Trasteco sued for damages, and 28 September 2012 a court in Cologne ruled in its favour: Lempertz was to reimburse Trasteco the full amount. Lempertz announced it would appeal.[49]

December 2012, the case was settled, with some of Beltracchi's real estate being sold to repay Trasteco €2 million. Lempertz reimbursed Trasteco its €800.000 sales commission as well as some additional costs. This is the first instance of Beltracchi's refunding a buyer of one of his forgeries.[50]

References[edit]

  1. ^ a b c d e Hammer, Joshua (10 October 2012). "The Greatest Fake-Art Scam in History?". Vanity Fair. Condé Nast Publications. Retrieved 12 April 2016. 
  2. ^ "Convicted forger claims he faked 'about 50' artists". BBC News. Retrieved 17 January 2016. 
  3. ^ a b c d e f g Gorris, Lothar; Röbel, Sven (9 March 2012). "Confessions of a Genius Art Forger". Der Spiegel. Retrieved 12 April 2016. 
  4. ^ "Wolfgang Beltracchi: portrait of the artist as a conman". YouTube. 2014-04-16. Retrieved 2016-01-17.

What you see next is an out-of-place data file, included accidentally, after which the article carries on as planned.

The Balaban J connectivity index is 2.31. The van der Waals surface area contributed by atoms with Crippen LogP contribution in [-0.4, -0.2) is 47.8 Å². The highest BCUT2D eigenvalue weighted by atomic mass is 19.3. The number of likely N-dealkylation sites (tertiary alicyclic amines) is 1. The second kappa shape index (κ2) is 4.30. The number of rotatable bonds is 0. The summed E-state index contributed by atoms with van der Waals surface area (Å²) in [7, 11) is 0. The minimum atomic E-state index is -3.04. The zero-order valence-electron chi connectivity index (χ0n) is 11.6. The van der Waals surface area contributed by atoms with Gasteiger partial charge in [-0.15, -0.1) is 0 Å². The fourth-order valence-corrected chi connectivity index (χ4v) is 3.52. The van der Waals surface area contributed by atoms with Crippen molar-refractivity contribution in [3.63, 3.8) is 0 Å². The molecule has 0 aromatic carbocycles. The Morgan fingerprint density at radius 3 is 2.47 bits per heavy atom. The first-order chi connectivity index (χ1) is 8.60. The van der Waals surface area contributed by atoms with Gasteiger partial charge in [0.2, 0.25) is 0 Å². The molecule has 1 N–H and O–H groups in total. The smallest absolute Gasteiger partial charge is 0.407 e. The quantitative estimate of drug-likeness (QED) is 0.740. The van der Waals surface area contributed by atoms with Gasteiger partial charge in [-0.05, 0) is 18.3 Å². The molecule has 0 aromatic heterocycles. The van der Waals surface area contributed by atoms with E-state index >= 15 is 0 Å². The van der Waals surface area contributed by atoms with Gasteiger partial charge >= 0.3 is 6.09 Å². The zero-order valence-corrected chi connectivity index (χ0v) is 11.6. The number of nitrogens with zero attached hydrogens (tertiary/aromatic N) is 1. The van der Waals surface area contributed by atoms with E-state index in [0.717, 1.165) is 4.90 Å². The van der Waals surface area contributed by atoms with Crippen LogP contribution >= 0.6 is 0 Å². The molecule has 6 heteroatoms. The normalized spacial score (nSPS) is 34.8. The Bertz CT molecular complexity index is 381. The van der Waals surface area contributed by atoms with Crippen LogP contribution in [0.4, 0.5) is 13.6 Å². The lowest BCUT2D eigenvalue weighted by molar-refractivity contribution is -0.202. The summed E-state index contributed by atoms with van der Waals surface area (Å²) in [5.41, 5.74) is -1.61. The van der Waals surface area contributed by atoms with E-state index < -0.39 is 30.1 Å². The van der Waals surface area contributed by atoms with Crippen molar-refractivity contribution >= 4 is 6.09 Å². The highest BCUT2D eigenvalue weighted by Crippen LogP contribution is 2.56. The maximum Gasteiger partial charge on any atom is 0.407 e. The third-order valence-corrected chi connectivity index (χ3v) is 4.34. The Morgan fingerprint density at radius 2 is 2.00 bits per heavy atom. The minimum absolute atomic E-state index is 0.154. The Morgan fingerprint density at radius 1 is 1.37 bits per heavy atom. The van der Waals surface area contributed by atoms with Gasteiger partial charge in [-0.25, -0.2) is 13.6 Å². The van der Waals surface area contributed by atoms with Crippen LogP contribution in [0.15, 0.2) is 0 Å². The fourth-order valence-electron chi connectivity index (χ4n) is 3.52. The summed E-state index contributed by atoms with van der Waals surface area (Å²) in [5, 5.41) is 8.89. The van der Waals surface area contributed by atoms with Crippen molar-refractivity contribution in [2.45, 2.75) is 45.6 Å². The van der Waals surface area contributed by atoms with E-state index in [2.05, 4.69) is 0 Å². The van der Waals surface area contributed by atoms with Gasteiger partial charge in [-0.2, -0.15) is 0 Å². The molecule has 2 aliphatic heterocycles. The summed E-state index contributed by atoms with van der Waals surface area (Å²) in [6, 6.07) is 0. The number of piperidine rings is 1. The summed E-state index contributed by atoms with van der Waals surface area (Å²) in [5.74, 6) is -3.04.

5. ^ a b McCamley, Frankie (10 May 2015). "BBC Arts - Art Forger freed and making millions". BBC. Retrieved 17 January 2016. 
  6. ^ a b "How Beltracchi, the world′s most famous art forger, plays with the market | Arts | DW.COM | 19.08.2015". DW.COM. Retrieved 17 January 2016. 
  7. ^ a b "A Not-Quite-Great Documentary About the Greatest Art Forger of Our Time". Hyperallergic.com. 21 August 2015. Retrieved 17 January 2016. 
  8. ^ "Master Forger Wolfgang Beltracchi Released from Prison - artnet News". News.artnet.com. Retrieved 2016-01-17. 
  9. ^ "Keiner will's gewesen sein". 22 September 2011. Retrieved 12 April 2016. 
  10. ^ "Vorläufige Sicherungsmaßnahmen". 117 Js 407/10 and 110 KLs 17/11 (search for "Wolfgang Beltracchi")
  11. ^ a b Koldehoff, Stefan; Timm, Tobias (21 November 2011). "Wer kennt diese Bilder?". Die Zeit. Retrieved 8 March 2013. 
  12. ^ Falsche Bilder Echtes Geld: pp. 243-270
  13. ^ a b "Art Forger All Smiles After Guilty Plea Seals Deal". Der Spiegel. 27 October 2011. Retrieved 12 April 2016. 
  14. ^ "Wie erwartet: Kunstfälscher Beltracchi muss sechs Jahre in Haft". Express. 27 October 2011. Retrieved 12 April 2016. 
  15. ^ "Selbstverliebte Souvenirs eines großen Betrügers". Süddeutsche Zeitung. 4 March 2012. Retrieved 12 April 2016.